Jon Venable’s request for parole was denied, as the papers detail the reasons for the denial of open prison.

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Venables will remain behind bars and will not be transferred to an open prison after his parole application was rejected.

Papers from a parole board hearing revealed the reasons why Jon Venables’ parole was denied.

The killer of James Bulger will not be transferred to an open prison and will remain behind bars.

Venables, 36, was sent back to prison in 2010 and 2017 for possession of offensive childhood images.

Thompson and Venables were in prison for life, but were released in 2001 under license with a new identity.

Venables, along with Robert Thompson, killed two-year-old James Bulger when they were just ten years old after kidnapping him from a shopping mall in Bootle in February 1993.

On Tuesday, documents were released with the reasons for this decision.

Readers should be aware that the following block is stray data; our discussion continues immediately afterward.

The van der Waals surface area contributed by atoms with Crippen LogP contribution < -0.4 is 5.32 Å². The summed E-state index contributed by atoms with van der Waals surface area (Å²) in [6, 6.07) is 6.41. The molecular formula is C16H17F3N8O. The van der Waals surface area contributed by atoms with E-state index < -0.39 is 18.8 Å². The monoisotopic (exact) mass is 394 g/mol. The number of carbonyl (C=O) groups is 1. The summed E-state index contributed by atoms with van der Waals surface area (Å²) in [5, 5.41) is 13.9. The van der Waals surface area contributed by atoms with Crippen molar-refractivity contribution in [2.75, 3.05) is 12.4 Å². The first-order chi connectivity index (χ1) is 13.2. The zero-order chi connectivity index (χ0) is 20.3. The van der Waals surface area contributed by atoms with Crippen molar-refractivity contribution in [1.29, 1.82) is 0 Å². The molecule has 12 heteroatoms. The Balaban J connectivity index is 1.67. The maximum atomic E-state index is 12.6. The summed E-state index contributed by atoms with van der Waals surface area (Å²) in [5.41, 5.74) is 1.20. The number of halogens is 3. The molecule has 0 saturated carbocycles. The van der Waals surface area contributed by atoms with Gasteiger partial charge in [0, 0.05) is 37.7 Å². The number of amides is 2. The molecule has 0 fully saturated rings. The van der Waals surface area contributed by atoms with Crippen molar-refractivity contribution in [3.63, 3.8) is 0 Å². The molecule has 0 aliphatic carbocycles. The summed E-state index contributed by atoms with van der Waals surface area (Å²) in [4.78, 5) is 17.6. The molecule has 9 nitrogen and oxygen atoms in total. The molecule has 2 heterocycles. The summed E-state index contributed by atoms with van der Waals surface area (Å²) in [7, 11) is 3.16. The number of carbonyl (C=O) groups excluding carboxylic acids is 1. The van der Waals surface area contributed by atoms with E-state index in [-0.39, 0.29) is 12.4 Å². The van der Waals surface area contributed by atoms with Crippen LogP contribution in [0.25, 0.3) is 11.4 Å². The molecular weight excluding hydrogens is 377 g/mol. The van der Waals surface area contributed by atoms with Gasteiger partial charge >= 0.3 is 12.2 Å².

He has served a 40-month prison sentence, which last October exceeded half of the prison term.

Earlier this year, the parole board was asked to review his case when he met the conditions, but the board decided that he should not be released.

“Risk factors identified in subsequent reviews include that he thinks a lot about sex, problems maintaining relationships, concerns about his self-confidence and ability to cope with stress.

The papers stated: “Among the risk factors identified at the time of his insult were his sexual interests and attraction to sexual violence, as well as other issues that were considered relevant but changeable.

“Among the characteristics that led to his insult as an adult were a feeling of dissatisfaction and lack of fulfillment in life, the need for excitement, and a tendency to turn to sex or pornography as a means of coping.

“Mr. Venables also had difficulties related to employment.

The report also revealed that Venables did not request release, and although a proposal was considered, the panel rejected it as not “robust enough.

A number of “protective factors” – which might prevent him from committing another offence – were also considered, including “degree of intelligence”, “constructive use of his time” and “motivation for self-reflection”.

During his time in prison, his behavior was “positive,” he had a job behind bars and attended courses to address his “propensity for sexual offenses,” the newspapers said.

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